, Inc: Think AMZN Stock Is Overpriced? Sorry, You’re Wrong

AMZN StockAMZN Stock’s Winning Strategy

Investors tend to either love or hate, Inc. (NASDAQ:AMZN)—there is no middle ground. I know that sounds extreme, but believe me, AMZN stock is one of the most divisive investments on the market. Investors either buy wholeheartedly into the company’s vision or they don’t. It’s just that simple.

The firm’s share price trades at an earnings multiple that stretches into the hundreds, and that’s when there are any profits at all. I admit that openly.

More often than not, Amazon’s bottom line is drenched in red ink, but don’t think that means I’m bearish on AMZN stock—because I’m not. Amazon is a phenomenal company that very few people understand, but that’s exactly why it’s so successful.

You see, other companies can’t imitate what Amazon does. It’s just too hard to try and compete with the e-commerce giant because it has its fingers in everything. Publishing, retail, music streaming, video streaming, cloud computing, and who knows what else?


There simply is no other company like it. Amazon is what I like to describe as an “infinite growth machine,” or “IGM” for short. It is always hunting for a new industry to conquer. Once it pushes into a new business, the competition better watch out.

Invade and conquer, that’s Amazon’s style.

Think about what happened to the traditional booksellers. They didn’t survive. Think about the brick-and-mortar retailers that, one by one, are closing their doors. They simply couldn’t keep up with Amazon’s e-commerce model.

Even when these businesses tried to imitate the online shopping experience, they couldn’t match Amazon’s pricing and efficiency. The deliveries are just too rapid and too accurate.

Need an item delivered in two days? Amazon has you covered. Need it tomorrow? Yes, Amazon has you covered for that as well. And here’s the best part, dear reader: every single delivery is free of charge if you have a “Prime” membership.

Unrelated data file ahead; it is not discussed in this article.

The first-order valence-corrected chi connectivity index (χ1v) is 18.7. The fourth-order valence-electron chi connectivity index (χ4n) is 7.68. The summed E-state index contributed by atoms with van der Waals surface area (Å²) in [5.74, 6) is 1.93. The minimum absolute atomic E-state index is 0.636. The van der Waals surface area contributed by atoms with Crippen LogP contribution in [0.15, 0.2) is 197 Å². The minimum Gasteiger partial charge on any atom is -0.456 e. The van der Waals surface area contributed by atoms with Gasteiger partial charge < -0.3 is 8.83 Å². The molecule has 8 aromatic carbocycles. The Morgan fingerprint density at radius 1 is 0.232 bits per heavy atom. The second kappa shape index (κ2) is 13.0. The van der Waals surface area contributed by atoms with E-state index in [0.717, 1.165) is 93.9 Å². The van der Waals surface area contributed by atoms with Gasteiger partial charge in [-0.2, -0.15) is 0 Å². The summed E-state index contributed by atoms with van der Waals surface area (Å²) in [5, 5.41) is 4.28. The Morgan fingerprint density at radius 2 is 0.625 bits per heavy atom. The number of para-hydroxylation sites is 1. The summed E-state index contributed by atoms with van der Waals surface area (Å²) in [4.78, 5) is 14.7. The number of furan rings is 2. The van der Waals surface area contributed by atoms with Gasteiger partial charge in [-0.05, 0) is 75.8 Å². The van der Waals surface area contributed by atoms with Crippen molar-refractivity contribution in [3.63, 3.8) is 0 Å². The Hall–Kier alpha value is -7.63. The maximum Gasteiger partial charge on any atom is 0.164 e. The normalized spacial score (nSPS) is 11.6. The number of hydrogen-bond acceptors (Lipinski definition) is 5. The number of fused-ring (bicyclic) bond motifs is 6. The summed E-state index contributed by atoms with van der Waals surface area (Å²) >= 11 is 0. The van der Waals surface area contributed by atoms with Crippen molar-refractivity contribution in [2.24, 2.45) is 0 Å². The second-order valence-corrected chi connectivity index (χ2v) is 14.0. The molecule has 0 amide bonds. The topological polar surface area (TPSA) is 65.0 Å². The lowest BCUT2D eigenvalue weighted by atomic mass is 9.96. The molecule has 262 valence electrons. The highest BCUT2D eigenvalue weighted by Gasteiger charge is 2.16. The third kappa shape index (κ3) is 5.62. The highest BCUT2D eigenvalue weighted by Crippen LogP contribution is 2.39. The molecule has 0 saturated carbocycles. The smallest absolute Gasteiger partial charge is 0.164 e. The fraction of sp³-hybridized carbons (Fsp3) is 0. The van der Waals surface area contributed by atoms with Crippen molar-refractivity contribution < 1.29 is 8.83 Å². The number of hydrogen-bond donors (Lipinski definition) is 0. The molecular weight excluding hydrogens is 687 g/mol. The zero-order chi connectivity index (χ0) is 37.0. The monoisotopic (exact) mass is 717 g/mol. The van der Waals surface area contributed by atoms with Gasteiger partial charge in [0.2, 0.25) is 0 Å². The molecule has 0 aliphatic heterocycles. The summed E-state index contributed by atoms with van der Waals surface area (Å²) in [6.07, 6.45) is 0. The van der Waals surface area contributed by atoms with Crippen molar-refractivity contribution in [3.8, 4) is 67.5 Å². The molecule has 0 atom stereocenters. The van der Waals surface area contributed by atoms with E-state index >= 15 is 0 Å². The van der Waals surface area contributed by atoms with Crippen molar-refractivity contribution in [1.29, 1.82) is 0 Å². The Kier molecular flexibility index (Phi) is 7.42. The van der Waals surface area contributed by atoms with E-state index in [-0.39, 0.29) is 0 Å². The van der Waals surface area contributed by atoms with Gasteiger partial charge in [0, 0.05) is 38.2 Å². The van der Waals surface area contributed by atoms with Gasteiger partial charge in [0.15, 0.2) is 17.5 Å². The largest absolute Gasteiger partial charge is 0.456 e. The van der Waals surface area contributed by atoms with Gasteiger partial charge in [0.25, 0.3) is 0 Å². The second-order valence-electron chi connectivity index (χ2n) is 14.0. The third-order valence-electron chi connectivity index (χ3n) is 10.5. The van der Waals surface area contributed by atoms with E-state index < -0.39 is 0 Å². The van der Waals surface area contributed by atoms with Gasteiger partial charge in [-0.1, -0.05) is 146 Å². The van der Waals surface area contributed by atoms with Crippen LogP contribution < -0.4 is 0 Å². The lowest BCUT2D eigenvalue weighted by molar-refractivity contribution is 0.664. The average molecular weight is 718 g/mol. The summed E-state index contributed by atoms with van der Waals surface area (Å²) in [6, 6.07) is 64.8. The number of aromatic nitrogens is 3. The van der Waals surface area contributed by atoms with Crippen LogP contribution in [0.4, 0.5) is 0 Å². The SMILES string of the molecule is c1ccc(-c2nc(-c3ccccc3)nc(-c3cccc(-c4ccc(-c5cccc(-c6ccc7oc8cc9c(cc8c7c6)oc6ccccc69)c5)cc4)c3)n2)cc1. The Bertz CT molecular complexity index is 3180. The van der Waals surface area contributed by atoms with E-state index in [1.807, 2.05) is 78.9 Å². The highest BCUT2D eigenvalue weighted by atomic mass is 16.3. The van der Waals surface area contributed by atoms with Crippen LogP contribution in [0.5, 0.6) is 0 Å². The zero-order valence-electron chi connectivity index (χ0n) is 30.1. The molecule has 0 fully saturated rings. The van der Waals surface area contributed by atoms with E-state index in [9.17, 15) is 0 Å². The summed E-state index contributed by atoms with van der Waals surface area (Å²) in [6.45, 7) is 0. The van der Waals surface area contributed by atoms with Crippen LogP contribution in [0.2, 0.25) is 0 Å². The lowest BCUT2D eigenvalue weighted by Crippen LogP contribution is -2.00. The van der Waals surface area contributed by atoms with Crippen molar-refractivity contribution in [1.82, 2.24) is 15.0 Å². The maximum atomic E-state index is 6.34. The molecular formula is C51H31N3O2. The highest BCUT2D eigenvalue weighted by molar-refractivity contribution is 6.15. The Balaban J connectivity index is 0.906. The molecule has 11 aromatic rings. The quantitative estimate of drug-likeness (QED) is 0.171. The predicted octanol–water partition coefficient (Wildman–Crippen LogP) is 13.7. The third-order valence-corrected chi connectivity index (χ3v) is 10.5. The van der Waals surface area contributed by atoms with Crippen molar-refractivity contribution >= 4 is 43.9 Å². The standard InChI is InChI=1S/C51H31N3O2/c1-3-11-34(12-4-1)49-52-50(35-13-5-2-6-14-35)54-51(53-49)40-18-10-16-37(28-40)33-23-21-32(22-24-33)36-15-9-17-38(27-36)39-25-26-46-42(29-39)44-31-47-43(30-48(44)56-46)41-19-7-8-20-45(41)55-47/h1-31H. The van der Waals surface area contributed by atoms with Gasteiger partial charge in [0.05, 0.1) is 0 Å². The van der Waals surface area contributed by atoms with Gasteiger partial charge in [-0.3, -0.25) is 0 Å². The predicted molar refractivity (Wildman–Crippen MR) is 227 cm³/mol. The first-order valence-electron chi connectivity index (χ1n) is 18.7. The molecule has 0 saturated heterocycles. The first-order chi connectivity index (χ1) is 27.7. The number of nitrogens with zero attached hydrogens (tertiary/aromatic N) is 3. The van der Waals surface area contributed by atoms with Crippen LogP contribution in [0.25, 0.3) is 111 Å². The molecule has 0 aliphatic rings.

That same Prime membership will also give you a Netflix-style streaming service for music, movies, and TV shows. What Amazon is trying to do is make Prime a passport for every consumer experience you can imagine. It’s an incredible idea that only Amazon (with the possible exception of Facebook) can execute.

I call that a winning strategy.

If we turn our attention to the software-as-a-service (SaaS) side of the business, we’ll see that Amazon is also dominating the competition in that market. Its “Amazon Web Services” (AWS) is light-years ahead of every single one of its rivals in the SaaS industry.

Over the last few quarters, AWS has pulled the company into the black and kept it there. It’s basically a giant cash cow for Amazon, but here’s what most people don’t know: AWS is only just getting started.

Its last decade of success was built on the first generation of companies to use outsourced IT, but just think about how many companies will be born in the decades still to come.

New firms will crop up, needing all of the infrastructure that is necessary survive the digital landscape. Amazon is where these companies will go to get their servers for storing data, computing power for analytics, and networking features to stay connected.

Amazon can provide them these services at prices few can match. How can you beat a pay-as-you-go pricing model from one of the most efficient and reliable companies on the planet? The simple answer is you just can’t.

Amazon is the unequivocal champion of cloud computing, the banisher of bookstores, and the reigning king of retail.

Its share price surged 66.72% over the last 12 months, which is staggering considering the company already had a market cap ranging into the hundreds of billions. Few other ultra-large tickers are capable of such extraordinary growth.

Barring any short-term fluctuations, like those we saw after the Brexit, Amazon stock seems to be on an unstoppable path to huge returns. I remain heavily bullish on the company, particularly when market dips push the stock into discount territory.

In other words, forget the AMZN stock bears. They know nothing.